red lobster

Red Lobster Files For Bankruptcy After Shutting Down Dozens Of Their Restaurants

Red Lobster has filed for Chapter 11 bankruptcy protection just days after closing down dozens of their restaurants throughout the US. 

The US seafood restaurant chain has been financially struggling due to lease and labor costs, and a customer demand that the chain has not been able to afford to keep up with. This, reportedly, added to the millions of dollars they lost. 

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In a court filing, Red Lobster stated that it had over 100,000 creditors and estimated assets between $1 billion and $10 billion. The company’s predicted liabilities are also between $1 billion and $10 billion. 

The court document was signed by CEO Jonathan Tibus. Tibus is a corporate restructuring specialist who took the position at Red Lobster in March. 

TAGeX Brands, a restaurant liquidator, announced last week that it is gearing up to auction off the equipment from over 50 Red Lobster locations that were recently closed down as a result of the chain’s “footprint rationalization.”

The closed down locations span over 20 states, and have drastically changed the presence of Red Lobster in cities like Denver, San Antonio, Sacramento, and Indianapolis, according to the Guardian

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Red Lobster was founded in Orlando, Florida by Bill Darden. Darden’s initial vision for the restaurant was to bring affordable and accessible seafood restaurants to families across the nation.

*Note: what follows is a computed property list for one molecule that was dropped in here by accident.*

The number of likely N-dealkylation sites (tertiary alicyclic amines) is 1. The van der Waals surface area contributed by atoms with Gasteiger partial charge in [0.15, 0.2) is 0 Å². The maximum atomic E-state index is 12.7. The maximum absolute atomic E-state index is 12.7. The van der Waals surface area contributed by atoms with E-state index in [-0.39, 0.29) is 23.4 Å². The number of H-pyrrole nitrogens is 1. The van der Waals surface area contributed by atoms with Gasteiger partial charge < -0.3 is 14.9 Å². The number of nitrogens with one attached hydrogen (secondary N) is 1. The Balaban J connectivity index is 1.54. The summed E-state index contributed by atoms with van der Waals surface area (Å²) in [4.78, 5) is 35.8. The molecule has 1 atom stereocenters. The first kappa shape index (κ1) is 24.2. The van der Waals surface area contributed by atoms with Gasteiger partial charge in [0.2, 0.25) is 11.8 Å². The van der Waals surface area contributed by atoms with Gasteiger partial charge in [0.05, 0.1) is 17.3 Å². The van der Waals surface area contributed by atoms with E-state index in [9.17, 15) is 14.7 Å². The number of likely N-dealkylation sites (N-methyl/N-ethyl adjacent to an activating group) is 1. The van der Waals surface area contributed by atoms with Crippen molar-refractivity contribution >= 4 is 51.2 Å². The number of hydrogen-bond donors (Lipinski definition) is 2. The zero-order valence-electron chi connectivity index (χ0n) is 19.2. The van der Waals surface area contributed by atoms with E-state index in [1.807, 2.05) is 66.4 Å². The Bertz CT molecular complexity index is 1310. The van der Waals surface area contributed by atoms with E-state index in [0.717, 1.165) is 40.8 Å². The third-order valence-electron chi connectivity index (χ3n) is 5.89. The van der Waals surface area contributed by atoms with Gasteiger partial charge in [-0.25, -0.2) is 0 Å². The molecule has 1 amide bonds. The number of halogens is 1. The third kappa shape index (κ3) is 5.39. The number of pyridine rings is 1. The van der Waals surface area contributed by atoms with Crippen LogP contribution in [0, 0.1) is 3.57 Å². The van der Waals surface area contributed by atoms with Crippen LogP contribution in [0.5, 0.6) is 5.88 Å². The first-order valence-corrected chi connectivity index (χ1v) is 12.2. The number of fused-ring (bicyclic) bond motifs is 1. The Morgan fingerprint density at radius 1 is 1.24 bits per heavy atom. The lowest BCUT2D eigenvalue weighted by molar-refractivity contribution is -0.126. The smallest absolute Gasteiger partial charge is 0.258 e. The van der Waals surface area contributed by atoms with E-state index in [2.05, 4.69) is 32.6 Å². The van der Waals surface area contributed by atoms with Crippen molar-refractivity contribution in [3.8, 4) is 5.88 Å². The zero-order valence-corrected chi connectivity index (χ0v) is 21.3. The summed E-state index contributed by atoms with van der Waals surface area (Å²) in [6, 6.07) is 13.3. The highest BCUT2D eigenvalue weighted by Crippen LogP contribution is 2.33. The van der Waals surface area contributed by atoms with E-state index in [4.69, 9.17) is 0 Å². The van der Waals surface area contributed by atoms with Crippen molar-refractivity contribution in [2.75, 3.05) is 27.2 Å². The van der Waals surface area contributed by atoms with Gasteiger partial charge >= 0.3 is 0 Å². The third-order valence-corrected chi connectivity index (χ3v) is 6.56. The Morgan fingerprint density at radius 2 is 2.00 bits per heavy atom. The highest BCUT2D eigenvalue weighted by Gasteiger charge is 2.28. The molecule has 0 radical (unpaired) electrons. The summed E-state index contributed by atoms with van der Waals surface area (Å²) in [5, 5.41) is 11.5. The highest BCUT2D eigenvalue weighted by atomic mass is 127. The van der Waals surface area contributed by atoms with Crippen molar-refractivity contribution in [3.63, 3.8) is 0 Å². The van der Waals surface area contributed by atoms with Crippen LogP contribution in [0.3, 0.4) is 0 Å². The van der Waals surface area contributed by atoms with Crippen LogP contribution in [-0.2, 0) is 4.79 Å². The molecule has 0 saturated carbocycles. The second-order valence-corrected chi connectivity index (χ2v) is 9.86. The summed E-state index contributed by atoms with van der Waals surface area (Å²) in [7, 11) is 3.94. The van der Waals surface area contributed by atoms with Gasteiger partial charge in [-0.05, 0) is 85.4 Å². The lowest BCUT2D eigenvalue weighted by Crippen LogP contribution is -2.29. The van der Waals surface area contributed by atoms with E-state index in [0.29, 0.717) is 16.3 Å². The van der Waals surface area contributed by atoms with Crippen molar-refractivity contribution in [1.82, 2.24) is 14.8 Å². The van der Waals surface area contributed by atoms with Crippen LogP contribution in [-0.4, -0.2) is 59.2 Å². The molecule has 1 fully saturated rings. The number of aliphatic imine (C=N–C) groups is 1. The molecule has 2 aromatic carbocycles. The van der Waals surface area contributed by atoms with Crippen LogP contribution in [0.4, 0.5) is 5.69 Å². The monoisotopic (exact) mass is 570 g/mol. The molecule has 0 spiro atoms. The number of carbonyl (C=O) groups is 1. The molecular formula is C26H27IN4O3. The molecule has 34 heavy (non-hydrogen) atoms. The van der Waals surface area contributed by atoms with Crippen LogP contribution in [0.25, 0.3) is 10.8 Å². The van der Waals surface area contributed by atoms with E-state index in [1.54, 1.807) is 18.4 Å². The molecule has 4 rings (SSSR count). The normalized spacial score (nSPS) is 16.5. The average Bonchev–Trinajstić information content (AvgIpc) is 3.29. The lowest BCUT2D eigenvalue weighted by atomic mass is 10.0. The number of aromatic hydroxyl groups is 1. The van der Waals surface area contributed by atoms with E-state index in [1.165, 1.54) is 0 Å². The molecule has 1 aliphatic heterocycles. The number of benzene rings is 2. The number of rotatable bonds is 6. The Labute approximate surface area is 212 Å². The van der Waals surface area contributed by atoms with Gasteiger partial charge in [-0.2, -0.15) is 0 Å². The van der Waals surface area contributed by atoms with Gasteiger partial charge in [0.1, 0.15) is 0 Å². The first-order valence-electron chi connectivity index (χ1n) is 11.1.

In 1970, Darden sold Red Lobster to General Mills. Later on, General Mills formed Darden Restaurants, which owns chains such as Olive Garden, and in 1995, they spun the company off.

Rising lease and labor costs are just one of the reasons Red Lobster had to file for bankruptcy. Increasing competition from other successful chain restaurants, such as Chipotle, has also contributed to the seafood restaurants losses. 

They’re famous meal deals, such as all-you-can-eat shrimp and lobster packages, became extremely expensive for Red Lobster to keep up with. 

More recently, last year’s Ultimate Endless Shrimp promotion, which offered al-you-can-eat shrimp for $20, caused the chain to lose millions of dollars, according to reports

“We knew the price was cheap, but the idea was to bring more traffic to the restaurants,” Ludovic Garnier, the chief financial officer of Thai Union Group, Red Lobster‘s former co-owner, said.